Basketball, baseball moving in opposite directions
Of the major men’s sports, basketball is most clearly trending up with an influx of post players joining three returning senior guards. Growing basketball revenue remains a priority for athletics, which is close to $100 million in annual revenue ($94.6 million for fiscal year 2016) and funding a department that has added four sports under Anderson for 26 total.
ASU men’s basketball revenue for 2016 was $7.3 million, down $2 million from the previous fiscal year. In contrast, University of Arizona men’s basketball revenue was $22.7 million in 2016.
Baseball, with school lows for wins (23) and winning percentage (.418), is the ASU men’s program most considered bullet proof because of its five national championships and sustained success. Anderson, who played football and baseball at Stanford, appreciates the program’s history but puts it in perspective when analyzing the rebuilding he’s asking Smith to do.
“I’m trying to help put together a program that will get back to actually advancing to the College World Series on a much more regular basis and win championships that won’t be 36 years since the last one,” Anderson said. “I’m not all that tied up about 54 years of 30 wins (per season) then you go and fall out the first or second round of the postseason. That to me isn’t some great history that should keep us from having the ability to build a program that will in fact win national championships.
“I don’t want to be critical, but the facts are we haven’t won anything since 1981,” he said.
Yet from 2003-11, ASU baseball went to the CWS four times and was a combined 418-148, including 44 wins later vacated due to NCAA sanctions. That golden period is recent enough for fans to be restless about the direction under Smith and uneasy with Anderson’s support for him.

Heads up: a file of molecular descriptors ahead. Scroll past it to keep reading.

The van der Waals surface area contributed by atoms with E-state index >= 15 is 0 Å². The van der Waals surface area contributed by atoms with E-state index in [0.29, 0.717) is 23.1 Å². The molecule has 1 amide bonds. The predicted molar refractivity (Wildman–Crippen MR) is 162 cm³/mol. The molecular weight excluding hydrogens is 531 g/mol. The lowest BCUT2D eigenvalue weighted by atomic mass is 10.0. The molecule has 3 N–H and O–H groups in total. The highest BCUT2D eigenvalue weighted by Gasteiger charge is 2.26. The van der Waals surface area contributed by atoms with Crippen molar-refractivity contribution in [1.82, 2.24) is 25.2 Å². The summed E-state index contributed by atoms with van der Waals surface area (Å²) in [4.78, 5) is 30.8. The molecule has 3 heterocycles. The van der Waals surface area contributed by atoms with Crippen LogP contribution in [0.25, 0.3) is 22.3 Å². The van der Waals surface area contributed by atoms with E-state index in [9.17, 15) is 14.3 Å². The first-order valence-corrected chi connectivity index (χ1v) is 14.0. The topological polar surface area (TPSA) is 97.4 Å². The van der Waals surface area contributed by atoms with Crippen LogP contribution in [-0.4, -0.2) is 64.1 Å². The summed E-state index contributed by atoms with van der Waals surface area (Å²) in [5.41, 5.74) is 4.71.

Anderson is still working under his original contract, which expires in February 2019. He seems in good stead with ASU President Michael Crow, who is likely in no hurry to make another change at that position. Crow hired Lisa Love in 2005, when Gene Smith left for Ohio State, then Steve Patterson in 2012 and finally Anderson after Patterson left for Texas.
“I really don’t give a lot of thought to that stuff,” Anderson said. “I’m of the mind that I hope to be here long term and at the appropriate time that will be addressed.”
As challenging as times are right now at ASU, Anderson views the job as less draining than being NFL executive vice president of football operations for eight seasons.
“That was more of an adversarial position,” Anderson said, whose position involved resolving player and officials union issues, dealing with discipline cases and suspensions and confronting whatever “gate” controversy (Spy, Bounty) arose. “This is an opportunity to innovate and create, do some good and have a purpose.
“I’ve gotten younger here,” he said. “There’s no question I’m going to have a longer life because I stepped away from the NFL and immersed myself in this energy environment.”
ASU forgettable years
- Football: 5-6 (6th Pac-10)
- Men’s basketball: 12-16 (7th Pac-10)
- Baseball: 31-35 (4th Pac-10 South)
- Football 5-7 (tie 4th Pac-12 South)
- Men’s basketball: 15-18 (8th Pac-12)
- Baseball: 23-32 (tie 10th Pac-12)